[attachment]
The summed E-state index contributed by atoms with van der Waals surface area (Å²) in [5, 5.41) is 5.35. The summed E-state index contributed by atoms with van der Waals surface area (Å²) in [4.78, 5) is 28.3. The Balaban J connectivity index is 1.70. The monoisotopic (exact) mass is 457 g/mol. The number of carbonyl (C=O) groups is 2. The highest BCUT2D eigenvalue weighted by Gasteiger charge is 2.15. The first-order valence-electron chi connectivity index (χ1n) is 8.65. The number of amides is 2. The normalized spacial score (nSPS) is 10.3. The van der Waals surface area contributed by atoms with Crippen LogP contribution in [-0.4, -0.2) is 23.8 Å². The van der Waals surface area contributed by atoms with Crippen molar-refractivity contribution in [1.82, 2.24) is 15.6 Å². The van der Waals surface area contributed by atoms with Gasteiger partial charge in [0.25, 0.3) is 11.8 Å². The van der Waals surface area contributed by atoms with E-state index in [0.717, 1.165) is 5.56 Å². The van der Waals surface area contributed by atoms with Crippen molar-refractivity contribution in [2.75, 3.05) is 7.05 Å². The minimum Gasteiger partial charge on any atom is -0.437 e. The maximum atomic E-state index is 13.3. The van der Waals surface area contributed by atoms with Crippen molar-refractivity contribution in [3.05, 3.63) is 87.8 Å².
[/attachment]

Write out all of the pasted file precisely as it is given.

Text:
The summed E-state index contributed by atoms with van der Waals surface area (Å²) in [5, 5.41) is 5.35. The summed E-state index contributed by atoms with van der Waals surface area (Å²) in [4.78, 5) is 28.3. The Balaban J connectivity index is 1.70. The monoisotopic (exact) mass is 457 g/mol. The number of carbonyl (C=O) groups is 2. The highest BCUT2D eigenvalue weighted by Gasteiger charge is 2.15. The first-order valence-electron chi connectivity index (χ1n) is 8.65. The number of amides is 2. The normalized spacial score (nSPS) is 10.3. The van der Waals surface area contributed by atoms with Crippen LogP contribution in [-0.4, -0.2) is 23.8 Å². The van der Waals surface area contributed by atoms with Crippen molar-refractivity contribution in [1.82, 2.24) is 15.6 Å². The van der Waals surface area contributed by atoms with Gasteiger partial charge in [0.25, 0.3) is 11.8 Å². The van der Waals surface area contributed by atoms with E-state index in [0.717, 1.165) is 5.56 Å². The van der Waals surface area contributed by atoms with Crippen molar-refractivity contribution in [2.75, 3.05) is 7.05 Å². The minimum Gasteiger partial charge on any atom is -0.437 e. The maximum atomic E-state index is 13.3. The van der Waals surface area contributed by atoms with Crippen molar-refractivity contribution in [3.05, 3.63) is 87.8 Å².